How fast are enterprises going Windows 7? Not fast enough for Unisys

How fast are enterprises going Windows 7? Not fast enough for Unisys

Summary: Unisys, one of Microsoft's key integration partners, seemingly isn't happy about Windows 7's adoption rate in the enterprise.

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Unisys, one of Microsoft's key integration partners, seemingly isn't happy about Windows 7's adoption rate in the enterprise.

Unisys conducted an online poll in March to gauge business adoption of Windows 7. The number of respondents was small: 133. But that didn't stop Unisys from issuing a press release on April 27 with the headline "Enterprises Should Take Quicker Action on Windows 7 Migrations, Unisys Poll Suggests."

"(O)nly 21 percent of respondents answered 'Migration underway,'" the release noted, "while a combined 53 percent answered 'Haven’t started,' or 'Not migrating.' Twenty-five percent said that, at the time, they were 'Piloting Windows 7.'"

So why did a Microsoft partner -- one that has been a big Windows 7 backer -- issue a release like this? At face value, Unisys’ goal with the release and post was to highlight the consequences of not migrating and to push businesses to transition, given that support for Windows XP is slated to end in 2014.

But was there more? Unhappiness with their Windows 7 consulting take-home percentage? A way to try to drum up more business? Based on the accompanying blog post about the need to bust Windows 7 adoption myths, I think it's more of an attempted sales technique (possibly gone wrong).

I asked Microsoft for comment on Unisys' findings and was told the company wouldn't comment on the results.

A spokesperson did point me to other data from various market researchers that showed Windows 7 enterprise adoption wasn't lagging, including a Gartner press release from April 27, which pegged Microsoft's total operating system market share (for client and server) at 78.6 percent in 2010, up from 77.9 percent in 2009. The Gartner release didn't mention Windows 7 business adoption specifically, but did say that Windows 7 is gaining market acceptance.

From the Gartner report:

"A new wave of PC refreshment after the economic recession was the major reason for the better-performing Windows (client) business. Windows 7 also gained market acceptance as the successor to Windows Vista and XP. The projected EOL (end of life, meaning of support) of XP in early 2014 drove enterprises to accelerate migration to Windows 7 in the second half of 2010."

In October 2010, Forrester released its own survey of business users' plans to migrate to Windows 7. Forrester found that 90 percent of business contacted expect to migrate to Windows 7 eventually. Forrester researchers said at that time that 46% of 2,300 firms surveyed were reporting that "they have already begun or will begin deploying Windows 7 within the next 12 months.”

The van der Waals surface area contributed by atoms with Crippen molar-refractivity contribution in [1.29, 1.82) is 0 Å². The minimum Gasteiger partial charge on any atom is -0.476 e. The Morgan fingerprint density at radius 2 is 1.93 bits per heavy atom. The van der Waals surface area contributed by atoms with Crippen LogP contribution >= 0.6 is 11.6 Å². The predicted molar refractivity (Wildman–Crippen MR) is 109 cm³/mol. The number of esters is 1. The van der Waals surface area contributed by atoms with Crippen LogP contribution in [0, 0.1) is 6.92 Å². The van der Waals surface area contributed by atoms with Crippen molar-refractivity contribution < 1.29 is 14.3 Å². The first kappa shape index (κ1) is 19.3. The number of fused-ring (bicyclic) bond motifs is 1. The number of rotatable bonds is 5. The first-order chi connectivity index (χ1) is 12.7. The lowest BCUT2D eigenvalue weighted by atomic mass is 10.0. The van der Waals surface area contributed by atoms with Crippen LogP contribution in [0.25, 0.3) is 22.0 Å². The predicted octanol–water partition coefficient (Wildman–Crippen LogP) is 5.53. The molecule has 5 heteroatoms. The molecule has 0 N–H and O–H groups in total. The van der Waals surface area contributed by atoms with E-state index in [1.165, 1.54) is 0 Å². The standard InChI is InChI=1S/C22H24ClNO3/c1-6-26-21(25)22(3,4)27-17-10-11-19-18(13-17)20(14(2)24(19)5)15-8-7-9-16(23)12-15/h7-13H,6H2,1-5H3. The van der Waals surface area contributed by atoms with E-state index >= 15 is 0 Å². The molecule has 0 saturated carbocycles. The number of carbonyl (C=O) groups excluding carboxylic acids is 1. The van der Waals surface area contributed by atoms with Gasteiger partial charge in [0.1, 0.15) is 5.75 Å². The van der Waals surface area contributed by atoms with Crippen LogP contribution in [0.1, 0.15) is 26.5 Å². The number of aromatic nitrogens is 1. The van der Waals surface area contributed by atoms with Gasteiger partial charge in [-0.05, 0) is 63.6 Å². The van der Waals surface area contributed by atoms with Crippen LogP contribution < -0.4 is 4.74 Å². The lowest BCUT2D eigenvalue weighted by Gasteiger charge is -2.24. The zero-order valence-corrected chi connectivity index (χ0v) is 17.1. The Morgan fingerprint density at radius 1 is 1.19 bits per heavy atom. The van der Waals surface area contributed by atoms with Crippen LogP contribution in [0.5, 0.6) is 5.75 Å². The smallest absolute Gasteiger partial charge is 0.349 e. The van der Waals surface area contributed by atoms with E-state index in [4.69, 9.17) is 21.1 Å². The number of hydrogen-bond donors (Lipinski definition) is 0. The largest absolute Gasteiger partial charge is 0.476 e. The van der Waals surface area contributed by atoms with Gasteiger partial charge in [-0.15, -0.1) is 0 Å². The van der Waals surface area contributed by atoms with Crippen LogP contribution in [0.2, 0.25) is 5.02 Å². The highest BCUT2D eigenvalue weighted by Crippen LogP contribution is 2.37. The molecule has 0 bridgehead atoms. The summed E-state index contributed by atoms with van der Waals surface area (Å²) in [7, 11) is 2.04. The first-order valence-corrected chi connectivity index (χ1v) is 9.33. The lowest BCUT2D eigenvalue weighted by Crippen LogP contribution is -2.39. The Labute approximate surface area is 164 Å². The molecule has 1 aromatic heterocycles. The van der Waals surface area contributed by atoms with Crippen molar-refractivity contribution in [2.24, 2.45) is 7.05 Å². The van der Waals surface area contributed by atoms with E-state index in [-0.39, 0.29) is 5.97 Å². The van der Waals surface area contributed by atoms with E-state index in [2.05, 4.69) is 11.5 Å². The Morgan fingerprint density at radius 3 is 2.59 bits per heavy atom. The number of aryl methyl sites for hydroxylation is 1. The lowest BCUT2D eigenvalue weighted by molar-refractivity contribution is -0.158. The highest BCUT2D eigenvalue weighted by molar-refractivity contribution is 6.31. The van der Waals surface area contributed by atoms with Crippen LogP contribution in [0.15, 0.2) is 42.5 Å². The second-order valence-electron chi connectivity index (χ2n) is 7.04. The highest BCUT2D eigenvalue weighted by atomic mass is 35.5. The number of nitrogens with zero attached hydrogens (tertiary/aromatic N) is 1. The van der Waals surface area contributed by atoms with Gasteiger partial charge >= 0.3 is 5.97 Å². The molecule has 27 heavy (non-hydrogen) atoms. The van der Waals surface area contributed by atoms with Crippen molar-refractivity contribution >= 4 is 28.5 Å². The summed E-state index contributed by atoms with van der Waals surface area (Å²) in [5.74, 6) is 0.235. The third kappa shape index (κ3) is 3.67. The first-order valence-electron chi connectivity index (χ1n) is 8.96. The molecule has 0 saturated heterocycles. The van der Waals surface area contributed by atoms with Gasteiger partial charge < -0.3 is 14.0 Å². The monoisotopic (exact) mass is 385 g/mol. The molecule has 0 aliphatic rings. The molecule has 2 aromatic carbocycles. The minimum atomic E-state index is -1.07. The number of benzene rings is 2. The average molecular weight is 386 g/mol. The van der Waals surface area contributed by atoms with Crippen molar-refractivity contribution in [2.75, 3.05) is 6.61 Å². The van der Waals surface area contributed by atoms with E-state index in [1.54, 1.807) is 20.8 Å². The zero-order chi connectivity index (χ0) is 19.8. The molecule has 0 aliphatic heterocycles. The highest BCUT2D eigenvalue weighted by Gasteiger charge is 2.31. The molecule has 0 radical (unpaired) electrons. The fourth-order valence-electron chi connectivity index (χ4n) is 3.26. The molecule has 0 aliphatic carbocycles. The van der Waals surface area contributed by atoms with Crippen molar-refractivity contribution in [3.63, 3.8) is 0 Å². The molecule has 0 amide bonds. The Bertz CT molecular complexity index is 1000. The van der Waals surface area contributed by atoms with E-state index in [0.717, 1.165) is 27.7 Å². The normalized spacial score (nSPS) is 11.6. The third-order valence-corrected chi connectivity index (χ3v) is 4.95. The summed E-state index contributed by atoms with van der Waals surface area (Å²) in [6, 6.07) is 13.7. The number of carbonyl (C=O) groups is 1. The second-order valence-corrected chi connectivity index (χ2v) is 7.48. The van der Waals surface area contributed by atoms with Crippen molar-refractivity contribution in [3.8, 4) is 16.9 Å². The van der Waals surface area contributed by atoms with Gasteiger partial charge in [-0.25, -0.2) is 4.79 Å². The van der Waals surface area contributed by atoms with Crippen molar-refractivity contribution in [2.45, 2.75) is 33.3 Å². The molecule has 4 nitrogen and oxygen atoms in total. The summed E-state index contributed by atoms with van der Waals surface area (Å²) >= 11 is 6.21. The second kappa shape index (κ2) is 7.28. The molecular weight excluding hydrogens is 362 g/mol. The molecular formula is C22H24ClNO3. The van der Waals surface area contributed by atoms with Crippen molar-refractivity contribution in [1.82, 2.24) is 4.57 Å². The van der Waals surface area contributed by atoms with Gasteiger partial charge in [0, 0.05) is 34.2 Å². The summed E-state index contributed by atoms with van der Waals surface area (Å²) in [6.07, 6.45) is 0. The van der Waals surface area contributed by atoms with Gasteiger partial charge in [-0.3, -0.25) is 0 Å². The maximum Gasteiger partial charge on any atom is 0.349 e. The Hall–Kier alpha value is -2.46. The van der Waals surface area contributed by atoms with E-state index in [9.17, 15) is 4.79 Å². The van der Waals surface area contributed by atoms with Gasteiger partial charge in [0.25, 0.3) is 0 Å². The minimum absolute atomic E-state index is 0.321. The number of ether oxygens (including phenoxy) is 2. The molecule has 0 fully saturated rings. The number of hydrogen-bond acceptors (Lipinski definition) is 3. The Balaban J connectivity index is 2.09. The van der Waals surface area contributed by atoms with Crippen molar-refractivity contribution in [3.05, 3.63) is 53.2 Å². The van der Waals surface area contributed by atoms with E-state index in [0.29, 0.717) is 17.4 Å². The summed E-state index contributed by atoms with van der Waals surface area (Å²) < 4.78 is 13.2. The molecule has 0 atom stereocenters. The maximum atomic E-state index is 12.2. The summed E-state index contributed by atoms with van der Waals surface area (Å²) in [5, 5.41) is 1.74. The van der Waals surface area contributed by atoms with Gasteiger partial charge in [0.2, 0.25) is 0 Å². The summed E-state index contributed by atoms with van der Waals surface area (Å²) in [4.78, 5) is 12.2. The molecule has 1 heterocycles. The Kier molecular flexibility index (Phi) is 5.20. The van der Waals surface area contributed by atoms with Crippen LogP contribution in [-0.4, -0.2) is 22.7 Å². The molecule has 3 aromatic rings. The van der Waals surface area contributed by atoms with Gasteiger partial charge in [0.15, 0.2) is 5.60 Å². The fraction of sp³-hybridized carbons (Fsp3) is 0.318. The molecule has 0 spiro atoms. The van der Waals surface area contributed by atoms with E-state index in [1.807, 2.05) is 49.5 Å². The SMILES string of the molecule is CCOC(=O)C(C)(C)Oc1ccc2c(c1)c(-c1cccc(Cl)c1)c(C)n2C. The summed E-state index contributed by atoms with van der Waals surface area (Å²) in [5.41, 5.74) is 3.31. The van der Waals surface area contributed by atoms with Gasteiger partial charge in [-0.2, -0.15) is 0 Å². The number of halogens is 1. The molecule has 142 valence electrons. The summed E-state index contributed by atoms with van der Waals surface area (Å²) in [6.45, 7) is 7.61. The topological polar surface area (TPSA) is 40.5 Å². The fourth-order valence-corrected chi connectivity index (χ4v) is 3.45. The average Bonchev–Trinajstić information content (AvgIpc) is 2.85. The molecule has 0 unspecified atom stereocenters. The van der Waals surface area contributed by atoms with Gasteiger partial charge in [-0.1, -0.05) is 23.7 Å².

Microsoft officials said recently that the company has sold 350 million Windows 7 licenses in the 18 months it has been available, but did not break out the consumer vs. enterprise sales for the product.

Topics: Software, Microsoft, Operating Systems, Windows

About

Mary Jo has covered the tech industry for 30 years for a variety of publications and Web sites, and is a frequent guest on radio, TV and podcasts, speaking about all things Microsoft-related. She is the author of Microsoft 2.0: How Microsoft plans to stay relevant in the post-Gates era (John Wiley & Sons, 2008).

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186 comments
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  • RE: How fast are enterprises going Windows 7? Not fast enough for Unisys

    Agreed - this is a marketing plot.
    mlxho
    • 133 is a small sample

      Hi :)
      As Mary Jo pointed out it is a very small sample size and could easily be a non-representative group, perhaps even a small group of people that know each other! Even the 2,300 sample is quite small and difficult to extrapolate from in any meaningful way.
      Regards from Tom :)
      Tom6
      • RE: How fast are enterprises going Windows 7? Not fast enough for Unisys

        @Tom6 yeah but why would unisys be pushing it at all, and not M$? and if the adoption is moving fast enough for M$ why isnt it fast enough for unisys, I have to agree something doesnt smell right there...
        nickdangerthirdi@...
    • RE: How fast are enterprises going Windows 7? Not fast enough for Unisys

      @mlxho
      Far too fast for me. I am forced to use Win7 at work and it drives me mad. Everyday I have to try to do something and end up searching Google or asking others in the office how to do it, or where has the menu gone - all things I could have simply done myself quickly and easily in WinXP. Don't even get me started on Office 2007. AARRGGHH!!! Why does MS think that moving stuff around and making it hard to find justifies a new release and suckering people into forking over yet more money?
      rahbm
      • Don't upgrade to IE 9...

        @rahbm <br><br>Don't upgrade to IE 9 rahbm ... No more search bar... MS lost it big time on that one... And then there is the fact that MS forces Windows 7 enterprise users to be admins... No more power users group... Making them standard users is a nightmare... <br><br>Common sense states you don't run users as admin... but then again, common sense states you don't take away the search bar in a friggin web browser... So MS just keeps poppin bullets in their feet while the rest of the industry wizzes on by... Not a good time to be a MS share holder... <br><br>It's bad enough that windows still hasn't boken free from a stand alone archetecture with networking being an afterthought... But they are doing some incredibly stupid things... And End of support for Vista is right around the corner and they are sloppy on Vista security as well... That's how MS thanks the morons who supported them in their time of need (the Vista fiasco). It's almost like Ballmer is actually working for the competition... Friggin crazy...
        i8thecat
  • It could just be...

    ...that businesses with tighter budgets aren't using consulting firms to do their migrations. I've been heavily rolling out Windows 7 to my enterprise businesses as quickly as I can keep up! So far I have two of my 4 businesses upgraded, 1/2 of the third, and 1/3 of the fourth business.

    I'm still seeing reduced support calls for the upgraded systems, and my users when asked about it are happier due to simple things like pinned shortcuts and files on the taskbar.

    Now that I'm using newer Group Policy methods of folder redirection instead of classic roaming profiles, files and settings are following them without all the added network traffic as well, and that certainly makes my migrations easier when I can re-image and go.
    GoodThings2Life
    • Message has been deleted.

      itguy08
      • RE: How fast are enterprises going Windows 7? Not fast enough for Unisys